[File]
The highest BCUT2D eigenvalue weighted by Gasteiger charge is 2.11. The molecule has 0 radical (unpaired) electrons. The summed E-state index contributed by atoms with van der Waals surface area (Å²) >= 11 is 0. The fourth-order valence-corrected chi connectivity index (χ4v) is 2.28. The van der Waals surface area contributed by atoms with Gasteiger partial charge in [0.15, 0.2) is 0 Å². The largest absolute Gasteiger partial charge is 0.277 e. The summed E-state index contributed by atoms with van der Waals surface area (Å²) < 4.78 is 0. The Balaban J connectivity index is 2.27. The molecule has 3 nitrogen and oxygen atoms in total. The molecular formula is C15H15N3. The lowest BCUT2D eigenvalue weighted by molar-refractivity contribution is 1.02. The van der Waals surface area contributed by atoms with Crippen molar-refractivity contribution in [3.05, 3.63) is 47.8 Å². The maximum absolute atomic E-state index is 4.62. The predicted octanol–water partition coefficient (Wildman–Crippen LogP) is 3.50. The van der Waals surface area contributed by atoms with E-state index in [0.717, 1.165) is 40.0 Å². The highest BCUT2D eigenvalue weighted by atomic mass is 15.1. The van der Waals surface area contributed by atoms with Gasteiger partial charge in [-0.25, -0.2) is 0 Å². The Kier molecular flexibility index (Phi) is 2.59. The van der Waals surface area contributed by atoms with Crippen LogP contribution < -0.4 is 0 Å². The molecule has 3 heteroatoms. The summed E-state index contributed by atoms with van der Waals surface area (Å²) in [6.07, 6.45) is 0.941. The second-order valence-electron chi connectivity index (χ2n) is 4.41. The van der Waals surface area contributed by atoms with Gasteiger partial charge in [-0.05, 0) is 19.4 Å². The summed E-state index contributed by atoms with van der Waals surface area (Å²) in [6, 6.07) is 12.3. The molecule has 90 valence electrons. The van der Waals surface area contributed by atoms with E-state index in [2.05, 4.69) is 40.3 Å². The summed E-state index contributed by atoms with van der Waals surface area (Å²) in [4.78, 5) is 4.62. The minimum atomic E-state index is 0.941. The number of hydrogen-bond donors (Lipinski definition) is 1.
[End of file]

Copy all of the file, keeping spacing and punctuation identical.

The highest BCUT2D eigenvalue weighted by Gasteiger charge is 2.11. The molecule has 0 radical (unpaired) electrons. The summed E-state index contributed by atoms with van der Waals surface area (Å²) >= 11 is 0. The fourth-order valence-corrected chi connectivity index (χ4v) is 2.28. The van der Waals surface area contributed by atoms with Gasteiger partial charge in [0.15, 0.2) is 0 Å². The largest absolute Gasteiger partial charge is 0.277 e. The summed E-state index contributed by atoms with van der Waals surface area (Å²) < 4.78 is 0. The Balaban J connectivity index is 2.27. The molecule has 3 nitrogen and oxygen atoms in total. The molecular formula is C15H15N3. The lowest BCUT2D eigenvalue weighted by molar-refractivity contribution is 1.02. The van der Waals surface area contributed by atoms with Crippen molar-refractivity contribution in [3.05, 3.63) is 47.8 Å². The maximum absolute atomic E-state index is 4.62. The predicted octanol–water partition coefficient (Wildman–Crippen LogP) is 3.50. The van der Waals surface area contributed by atoms with E-state index in [0.717, 1.165) is 40.0 Å². The highest BCUT2D eigenvalue weighted by atomic mass is 15.1. The van der Waals surface area contributed by atoms with Gasteiger partial charge in [-0.25, -0.2) is 0 Å². The Kier molecular flexibility index (Phi) is 2.59. The van der Waals surface area contributed by atoms with Crippen LogP contribution < -0.4 is 0 Å². The molecule has 3 heteroatoms. The summed E-state index contributed by atoms with van der Waals surface area (Å²) in [6.07, 6.45) is 0.941. The second-order valence-electron chi connectivity index (χ2n) is 4.41. The van der Waals surface area contributed by atoms with Gasteiger partial charge in [-0.05, 0) is 19.4 Å². The summed E-state index contributed by atoms with van der Waals surface area (Å²) in [6, 6.07) is 12.3. The molecule has 90 valence electrons. The van der Waals surface area contributed by atoms with E-state index in [2.05, 4.69) is 40.3 Å². The summed E-state index contributed by atoms with van der Waals surface area (Å²) in [4.78, 5) is 4.62. The minimum atomic E-state index is 0.941. The number of hydrogen-bond donors (Lipinski definition) is 1.